Topic Thread

  • 1.  Estimating Traffic Volumes During Unusual Travel Patterns

    Posted 04-07-2020 01:00 PM
      |   view attached
    With travel patterns so unusual due to social distancing these days, the inability to collect traffic counts that reflect typical patterns is a real barrier to projects. A question that we have asked, along with many other transportation engineers, is: How can projects that rely on field-collected volume data continue under pandemic conditions?

    I'm writing to share a white paper that our team recently posted on this topic. There's still much more to talk about, but this document outlines four steps to estimating defensible traffic volumes (I also attached it to this message): https://www.kittelson.com/ideas/white-paper-estimating-traffic-volumes-under-covid-19-pandemic-conditions/

    I'd love to hear others' thoughts and examples on this, too, as this is an important time to be sharing what we're learning with one another.

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    Amy Donald
    Kittelson & Associates, Inc.
    Portland, OR
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    Attachment(s)



  • 2.  RE: Estimating Traffic Volumes During Unusual Travel Patterns

    Posted 04-11-2020 03:45 PM
    Thanks for sharing, Amy! All traffic consultancies were stopped because of the pandemic. It seems that your article offers a nice alternative to perform traffic analyses during these times. We will implement it in our office, and I will let you know our results.
    Regards,

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    Andres Guzman Ing., M.ASCE
    Associate Professor
    UNIVERSIDAD DEL NORTE
    Barranquilla
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  • 3.  RE: Estimating Traffic Volumes During Unusual Travel Patterns

    Posted 04-01-2021 05:59 PM
    Hi Ms. Amy Donald,

    I might debate that there is traffic to be found. I think this always catches some engineers off guard, but we are seeing lesser residential vehicular traffic in comparison to industrial/commercial traffic. I was going to write a very short post about the allocation of traffic with respect to remote work and the change in consumer behavior. For example, remote work does not require workers to commute, but as humans we are still consumers and need the bare necessities. Although our travel has been constricted, we still make trips to grocery stores and acquire essential items and if we cannot then sometimes the commercial industry does it for us. For example, making purchases online through Amazon for food and other product demands. I don't have much to add here, I don't have statistics or data, but it's important we do not accidently underestimate the data for future projections and estimates because we want to always design and provide safe roadways for our consumers. Our Covid-19 situation is only a temporary situation and once the economy gets back on track, we still need to have an infrastructure that is safe and up to government standards. I think what we are all really wanting to ask is where is the funding going to be coming from? (Since most funding has come from gas taxes) So, from this perspective, it may be more about our resources than to ask whether or not we may need infrastructure investment.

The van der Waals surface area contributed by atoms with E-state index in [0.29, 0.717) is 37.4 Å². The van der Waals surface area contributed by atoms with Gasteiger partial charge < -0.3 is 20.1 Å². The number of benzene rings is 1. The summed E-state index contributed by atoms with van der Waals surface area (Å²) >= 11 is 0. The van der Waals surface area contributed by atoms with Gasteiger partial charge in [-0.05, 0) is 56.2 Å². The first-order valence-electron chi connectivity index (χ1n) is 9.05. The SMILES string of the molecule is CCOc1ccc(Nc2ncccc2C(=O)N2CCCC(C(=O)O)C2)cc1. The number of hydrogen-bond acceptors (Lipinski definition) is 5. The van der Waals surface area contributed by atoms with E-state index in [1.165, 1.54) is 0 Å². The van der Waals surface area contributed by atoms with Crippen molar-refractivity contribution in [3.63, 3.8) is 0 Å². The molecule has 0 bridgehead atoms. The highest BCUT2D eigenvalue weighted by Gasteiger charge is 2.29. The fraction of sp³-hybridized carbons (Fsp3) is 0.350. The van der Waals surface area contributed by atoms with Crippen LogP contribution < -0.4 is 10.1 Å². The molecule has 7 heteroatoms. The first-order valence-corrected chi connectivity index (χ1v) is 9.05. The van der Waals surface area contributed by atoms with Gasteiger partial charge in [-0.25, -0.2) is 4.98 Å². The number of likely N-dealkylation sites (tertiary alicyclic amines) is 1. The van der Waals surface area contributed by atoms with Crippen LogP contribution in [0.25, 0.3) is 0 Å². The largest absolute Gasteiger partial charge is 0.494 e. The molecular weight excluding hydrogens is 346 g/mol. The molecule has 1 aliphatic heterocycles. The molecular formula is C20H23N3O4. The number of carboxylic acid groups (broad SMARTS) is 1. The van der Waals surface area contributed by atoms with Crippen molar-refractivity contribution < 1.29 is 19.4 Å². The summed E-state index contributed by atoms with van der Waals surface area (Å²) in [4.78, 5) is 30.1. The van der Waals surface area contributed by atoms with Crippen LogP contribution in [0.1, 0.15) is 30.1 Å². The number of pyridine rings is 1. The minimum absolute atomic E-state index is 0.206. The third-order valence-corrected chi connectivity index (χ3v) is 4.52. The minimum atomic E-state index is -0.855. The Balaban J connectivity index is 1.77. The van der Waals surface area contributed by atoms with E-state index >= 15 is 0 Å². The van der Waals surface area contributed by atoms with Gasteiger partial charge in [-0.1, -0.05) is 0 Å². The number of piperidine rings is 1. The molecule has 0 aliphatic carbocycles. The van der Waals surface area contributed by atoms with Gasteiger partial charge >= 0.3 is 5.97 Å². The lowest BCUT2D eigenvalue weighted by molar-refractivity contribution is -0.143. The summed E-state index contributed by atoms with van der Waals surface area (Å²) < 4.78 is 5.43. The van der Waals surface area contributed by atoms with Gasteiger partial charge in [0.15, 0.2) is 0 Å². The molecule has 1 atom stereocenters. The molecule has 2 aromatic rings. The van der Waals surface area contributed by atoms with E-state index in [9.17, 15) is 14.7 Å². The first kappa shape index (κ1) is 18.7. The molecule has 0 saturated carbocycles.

Thank you,
    Oanh Le

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    Oanh Le EIT, A.M.ASCE (She/Her)
    Rochdale, MA
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  • 4.  RE: Estimating Traffic Volumes During Unusual Travel Patterns

    Posted 04-19-2021 09:52 PM
    Hi Ms. Donald,

    I just realized I completely missed the question. I hope you will accept my apology.

    Thank you,
    Oanh Le

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    Oanh Le, A.M.ASCE (She/Her)
    Rochdale, MA
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  • 5.  RE: Estimating Traffic Volumes During Unusual Travel Patterns

    Posted 09-06-2021 08:46 PM
    Hello Ms. Donald,

    When I got back to working on Ohio State campus as a Student Research Assistant for the Department of Civil Engineering, the office was following the advice in the paper.

    Before the pandemic hit, students like me would go onto campus buses in teams of two to create Origin-Destination matrices of student bus usage. After the university closed down (and worked stopped for spring and summer), we just transitioned to working with video footage from 2020 regarding passing vehicles. To that end, student had three activities to do; clip out the periods of time the buses spent standing still at a bus stop; segment the videos based off of their bus routes; and count the passing vehicles as they passed the bus in the opposite direction.

    I retired from this job last month to become a graduate student, so I think the department is going to keep doing this for some time.

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    Alexander Granato A.M.ASCE
    Student
    Bexley OH
    [email protected]
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